A house becomes a home only as we put our own personal, emotional imprint on it. “A home is people-made,” writes Alexandra Stoddard, author of Feeling at Home: Defining Who You Are and How You Want to Live. “Our home is our essence, the ultimate Earthly place where we live and love and have our being.
“All the more reason to ask ourselves: Are we living with harmony, fulfillment, and joy at home? Are we living as well as we would like, or are we too often anxious, emotionally exhausted and stressed?”
Interior designer Kelee Katillac, author of House of Belief: Creating Your Own Personal Style, suggests we start by taking a close look at what we see around us in our home. “Homes that say nothing of who we are—what we believe in and values that we aspire toward—are places of tumultuous spiritual discontent,” she counsels. “By filling the space around us with benign objects—department-store clones with matching accessories to fill every nook and cranny—we lock ourselves into a gilded cage of fashion for which our creative spirit has no key.”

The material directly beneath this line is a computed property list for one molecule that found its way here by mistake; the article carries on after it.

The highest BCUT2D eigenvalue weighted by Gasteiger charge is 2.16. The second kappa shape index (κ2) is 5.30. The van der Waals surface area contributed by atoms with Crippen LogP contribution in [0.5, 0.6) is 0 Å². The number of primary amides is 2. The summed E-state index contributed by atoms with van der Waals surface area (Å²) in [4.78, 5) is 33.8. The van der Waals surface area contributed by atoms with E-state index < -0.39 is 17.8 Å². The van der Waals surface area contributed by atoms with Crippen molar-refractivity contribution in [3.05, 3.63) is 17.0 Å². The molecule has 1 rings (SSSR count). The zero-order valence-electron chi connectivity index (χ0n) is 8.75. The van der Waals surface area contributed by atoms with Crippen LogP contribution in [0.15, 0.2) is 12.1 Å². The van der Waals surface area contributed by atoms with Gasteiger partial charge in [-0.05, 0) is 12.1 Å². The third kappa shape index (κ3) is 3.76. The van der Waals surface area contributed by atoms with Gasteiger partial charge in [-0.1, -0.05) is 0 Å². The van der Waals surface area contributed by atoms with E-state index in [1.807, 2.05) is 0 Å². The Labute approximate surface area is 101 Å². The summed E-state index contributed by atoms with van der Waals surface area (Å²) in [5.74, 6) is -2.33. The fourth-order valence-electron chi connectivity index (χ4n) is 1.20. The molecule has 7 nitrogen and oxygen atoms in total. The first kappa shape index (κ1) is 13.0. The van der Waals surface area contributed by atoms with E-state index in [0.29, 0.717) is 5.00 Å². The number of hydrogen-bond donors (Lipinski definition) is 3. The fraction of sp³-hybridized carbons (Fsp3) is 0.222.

Before we can create a home that truly expresses our deepest self, we need to rediscover who we are now, where we are in our life and what we really want. This calls for an assessment or inventory, a “before” snapshot.
Thomas Moore, in Care of the Soul: How to Add Depth and Meaning to Your Everyday Life, recalls a “reading” he did of one woman’s dwelling. “My idea was to see the house’s poetry and alphabet, to understand the gestures it was making in its architecture, colors, furnishing [and] decorations, and the condition it was in at that particular time.” After the exercise, he notes, “We both felt unusually connected to the place.” More, “I was motivated to reflect on my own home and to think more deeply about the poetics of everyday life.”
How well does our current home feel like we wish it to? In Feeling at Home, Stoddard lists 15 elements that contribute to the emotional intelligence of a home. In addition to the dual keys of light and a view outside, as Marcus mentions, are color, comfortable furniture, change (periodic rearrangement of elements), privacy, fresh air, nature, beauty, art, order, a working kitchen, a home library and favorite objects. The latter may encompass heirlooms, childhood souvenirs and handcrafts.